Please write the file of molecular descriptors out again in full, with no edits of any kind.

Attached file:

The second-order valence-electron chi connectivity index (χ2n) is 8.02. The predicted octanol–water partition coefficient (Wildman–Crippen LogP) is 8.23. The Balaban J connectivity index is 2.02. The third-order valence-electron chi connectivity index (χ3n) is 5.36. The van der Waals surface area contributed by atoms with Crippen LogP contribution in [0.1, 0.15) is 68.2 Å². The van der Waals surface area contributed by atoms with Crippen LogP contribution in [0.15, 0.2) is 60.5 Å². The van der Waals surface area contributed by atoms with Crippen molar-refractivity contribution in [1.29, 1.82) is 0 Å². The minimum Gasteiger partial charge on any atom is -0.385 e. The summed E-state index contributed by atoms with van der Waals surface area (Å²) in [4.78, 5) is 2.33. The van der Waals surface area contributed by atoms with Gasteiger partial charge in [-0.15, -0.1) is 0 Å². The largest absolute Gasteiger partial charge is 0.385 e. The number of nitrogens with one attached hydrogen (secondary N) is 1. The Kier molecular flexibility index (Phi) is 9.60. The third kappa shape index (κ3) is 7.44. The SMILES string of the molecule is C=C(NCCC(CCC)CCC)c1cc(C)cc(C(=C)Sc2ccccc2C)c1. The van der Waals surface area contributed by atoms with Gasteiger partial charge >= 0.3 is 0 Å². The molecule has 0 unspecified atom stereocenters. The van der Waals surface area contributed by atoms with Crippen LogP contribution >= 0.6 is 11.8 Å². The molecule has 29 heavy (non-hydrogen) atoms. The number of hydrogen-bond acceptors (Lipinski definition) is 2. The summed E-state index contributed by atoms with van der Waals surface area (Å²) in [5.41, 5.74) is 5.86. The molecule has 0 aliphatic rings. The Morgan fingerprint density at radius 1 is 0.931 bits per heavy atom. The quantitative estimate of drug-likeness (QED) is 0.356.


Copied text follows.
The second-order valence-electron chi connectivity index (χ2n) is 8.02. The predicted octanol–water partition coefficient (Wildman–Crippen LogP) is 8.23. The Balaban J connectivity index is 2.02. The third-order valence-electron chi connectivity index (χ3n) is 5.36. The van der Waals surface area contributed by atoms with Crippen LogP contribution in [0.1, 0.15) is 68.2 Å². The van der Waals surface area contributed by atoms with Crippen LogP contribution in [0.15, 0.2) is 60.5 Å². The van der Waals surface area contributed by atoms with Crippen molar-refractivity contribution in [1.29, 1.82) is 0 Å². The minimum Gasteiger partial charge on any atom is -0.385 e. The summed E-state index contributed by atoms with van der Waals surface area (Å²) in [4.78, 5) is 2.33. The van der Waals surface area contributed by atoms with Gasteiger partial charge in [-0.15, -0.1) is 0 Å². The largest absolute Gasteiger partial charge is 0.385 e. The number of nitrogens with one attached hydrogen (secondary N) is 1. The Kier molecular flexibility index (Phi) is 9.60. The third kappa shape index (κ3) is 7.44. The SMILES string of the molecule is C=C(NCCC(CCC)CCC)c1cc(C)cc(C(=C)Sc2ccccc2C)c1. The van der Waals surface area contributed by atoms with Gasteiger partial charge >= 0.3 is 0 Å². The molecule has 0 unspecified atom stereocenters. The van der Waals surface area contributed by atoms with Crippen LogP contribution >= 0.6 is 11.8 Å². The molecule has 29 heavy (non-hydrogen) atoms. The number of hydrogen-bond acceptors (Lipinski definition) is 2. The summed E-state index contributed by atoms with van der Waals surface area (Å²) in [5.41, 5.74) is 5.86. The molecule has 0 aliphatic rings. The Morgan fingerprint density at radius 1 is 0.931 bits per heavy atom. The quantitative estimate of drug-likeness (QED) is 0.356.